Secrets of taste
A stroll through the history of the most beloved ingredients
Any visitor to Russia will soon encounter a stalwart of the country’s culinary scene: beetroot. It comes in many different guises from drinks to salads, and no guide to the humble root vegetable in Russia’s past and present is complete without mentioning the country’s worldfamous beetroot soup: borscht.
Ask anyone to name a luxury food and caviar will be top of the list. It’s difficult to think of a delicacy more widely famed for its price, rarity and the affluence of its consumers. But it wasn’t always so. The eating of salt-cured fish roe, or caviar, stretches back as far as the fourth century BC, when Greek philosopher Aristotle mentioned sturgeon roe being served during banquets. The Romans also believed caviar to have medicinal properties and imported it from what is now Ukraine.
Early settlers to South Africa brought ingredients and culinary traditions that have taken root and come to form the diverse cuisine of the Rainbow Nation.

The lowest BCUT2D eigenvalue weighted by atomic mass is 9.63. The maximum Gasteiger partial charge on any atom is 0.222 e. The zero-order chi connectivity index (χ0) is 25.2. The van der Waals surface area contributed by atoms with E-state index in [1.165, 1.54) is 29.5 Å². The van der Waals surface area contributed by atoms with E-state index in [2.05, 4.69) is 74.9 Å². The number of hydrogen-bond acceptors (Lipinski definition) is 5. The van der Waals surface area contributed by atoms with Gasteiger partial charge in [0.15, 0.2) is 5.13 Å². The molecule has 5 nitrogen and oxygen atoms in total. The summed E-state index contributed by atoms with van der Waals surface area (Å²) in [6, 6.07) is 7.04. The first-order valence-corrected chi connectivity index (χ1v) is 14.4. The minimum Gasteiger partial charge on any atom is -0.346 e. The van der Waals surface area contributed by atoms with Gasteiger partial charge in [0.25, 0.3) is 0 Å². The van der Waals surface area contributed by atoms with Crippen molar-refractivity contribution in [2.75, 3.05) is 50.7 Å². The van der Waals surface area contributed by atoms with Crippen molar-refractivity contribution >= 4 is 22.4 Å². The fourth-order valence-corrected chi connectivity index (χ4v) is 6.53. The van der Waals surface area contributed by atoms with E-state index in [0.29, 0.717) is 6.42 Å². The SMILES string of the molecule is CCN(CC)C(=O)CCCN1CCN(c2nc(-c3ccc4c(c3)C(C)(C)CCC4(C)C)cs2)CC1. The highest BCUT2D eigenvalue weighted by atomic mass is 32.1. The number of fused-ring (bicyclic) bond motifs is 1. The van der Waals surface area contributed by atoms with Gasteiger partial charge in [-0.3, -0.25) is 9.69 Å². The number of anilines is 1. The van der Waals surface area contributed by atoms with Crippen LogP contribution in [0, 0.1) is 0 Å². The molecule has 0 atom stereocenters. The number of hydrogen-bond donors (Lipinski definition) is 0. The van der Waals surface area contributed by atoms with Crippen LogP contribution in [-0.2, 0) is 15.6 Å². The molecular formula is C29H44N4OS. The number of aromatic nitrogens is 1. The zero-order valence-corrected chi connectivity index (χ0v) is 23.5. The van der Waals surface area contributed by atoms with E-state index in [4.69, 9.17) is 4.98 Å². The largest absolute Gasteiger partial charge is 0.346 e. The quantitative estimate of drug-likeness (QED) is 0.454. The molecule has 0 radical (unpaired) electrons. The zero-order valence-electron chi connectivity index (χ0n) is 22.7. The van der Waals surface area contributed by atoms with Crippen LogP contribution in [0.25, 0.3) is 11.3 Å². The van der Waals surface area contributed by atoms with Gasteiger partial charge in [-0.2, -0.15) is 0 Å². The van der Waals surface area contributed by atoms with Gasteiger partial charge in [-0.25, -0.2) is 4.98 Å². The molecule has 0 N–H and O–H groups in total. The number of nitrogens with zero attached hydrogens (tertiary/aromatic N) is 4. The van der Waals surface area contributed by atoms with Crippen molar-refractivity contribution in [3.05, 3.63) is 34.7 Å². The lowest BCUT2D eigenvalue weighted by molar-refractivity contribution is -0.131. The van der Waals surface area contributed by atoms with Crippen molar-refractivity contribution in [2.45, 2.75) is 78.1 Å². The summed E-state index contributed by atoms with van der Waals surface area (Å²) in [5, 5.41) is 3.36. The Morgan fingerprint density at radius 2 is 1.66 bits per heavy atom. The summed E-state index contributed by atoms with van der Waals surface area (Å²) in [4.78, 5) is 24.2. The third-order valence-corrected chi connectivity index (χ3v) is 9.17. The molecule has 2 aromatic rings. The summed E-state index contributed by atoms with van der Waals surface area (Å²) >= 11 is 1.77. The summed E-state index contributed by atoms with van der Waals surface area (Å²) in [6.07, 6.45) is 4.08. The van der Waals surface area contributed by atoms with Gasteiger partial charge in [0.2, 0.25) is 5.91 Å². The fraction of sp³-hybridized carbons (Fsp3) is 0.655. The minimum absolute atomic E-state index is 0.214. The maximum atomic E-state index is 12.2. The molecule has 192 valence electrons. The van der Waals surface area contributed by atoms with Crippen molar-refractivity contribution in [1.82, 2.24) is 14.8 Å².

Beyond the winelands of Franschhoek, which were planted by French Huguenot refugees in the late 1600s, there is the Cape Malay community, originally from Indonesia and drafted in by the Dutch to work.
They brought Muslim culture with them, as well as herbs and spices that now pepper South African cuisine. One of the most piquant ingredients in this rich mix of flavours comes from chilli peppers.
Few fruits have the cultural resonance or play such a central role in literature and religious iconography as the pomegranate.
From the bible to the Qur’an, Arabian Nights to the Greek myth of Persephone, the pomegranate, with its unusual structure and fleshy, blood-red seeds and juice have captured the imagination over centuries and become an integral ingredient in Middle Eastern cuisine.